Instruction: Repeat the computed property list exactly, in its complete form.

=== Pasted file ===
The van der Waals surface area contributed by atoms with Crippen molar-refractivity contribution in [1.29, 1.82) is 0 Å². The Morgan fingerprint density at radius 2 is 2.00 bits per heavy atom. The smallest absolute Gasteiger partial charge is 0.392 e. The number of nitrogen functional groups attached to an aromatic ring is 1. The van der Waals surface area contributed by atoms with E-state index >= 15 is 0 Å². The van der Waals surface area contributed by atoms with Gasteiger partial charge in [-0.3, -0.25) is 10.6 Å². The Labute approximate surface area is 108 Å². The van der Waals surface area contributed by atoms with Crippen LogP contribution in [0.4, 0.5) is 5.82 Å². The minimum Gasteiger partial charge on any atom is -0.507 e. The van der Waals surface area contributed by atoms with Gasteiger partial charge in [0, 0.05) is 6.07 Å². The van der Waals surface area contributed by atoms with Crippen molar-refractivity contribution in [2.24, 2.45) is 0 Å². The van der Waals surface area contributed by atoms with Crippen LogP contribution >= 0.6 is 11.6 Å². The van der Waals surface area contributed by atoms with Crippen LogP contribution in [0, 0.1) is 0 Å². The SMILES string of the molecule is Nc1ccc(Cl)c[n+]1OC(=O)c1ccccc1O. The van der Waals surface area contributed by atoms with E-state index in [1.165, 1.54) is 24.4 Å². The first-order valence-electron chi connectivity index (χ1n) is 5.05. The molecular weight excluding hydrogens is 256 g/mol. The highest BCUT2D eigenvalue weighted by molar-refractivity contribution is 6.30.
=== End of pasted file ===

The van der Waals surface area contributed by atoms with Crippen molar-refractivity contribution in [1.29, 1.82) is 0 Å². The Morgan fingerprint density at radius 2 is 2.00 bits per heavy atom. The smallest absolute Gasteiger partial charge is 0.392 e. The number of nitrogen functional groups attached to an aromatic ring is 1. The van der Waals surface area contributed by atoms with E-state index >= 15 is 0 Å². The van der Waals surface area contributed by atoms with Gasteiger partial charge in [-0.3, -0.25) is 10.6 Å². The Labute approximate surface area is 108 Å². The van der Waals surface area contributed by atoms with Crippen LogP contribution in [0.4, 0.5) is 5.82 Å². The minimum Gasteiger partial charge on any atom is -0.507 e. The van der Waals surface area contributed by atoms with Gasteiger partial charge in [0, 0.05) is 6.07 Å². The van der Waals surface area contributed by atoms with Crippen molar-refractivity contribution in [2.24, 2.45) is 0 Å². The van der Waals surface area contributed by atoms with Crippen LogP contribution >= 0.6 is 11.6 Å². The van der Waals surface area contributed by atoms with Crippen LogP contribution in [0, 0.1) is 0 Å². The SMILES string of the molecule is Nc1ccc(Cl)c[n+]1OC(=O)c1ccccc1O. The van der Waals surface area contributed by atoms with E-state index in [1.165, 1.54) is 24.4 Å². The first-order valence-electron chi connectivity index (χ1n) is 5.05. The molecular weight excluding hydrogens is 256 g/mol. The highest BCUT2D eigenvalue weighted by molar-refractivity contribution is 6.30.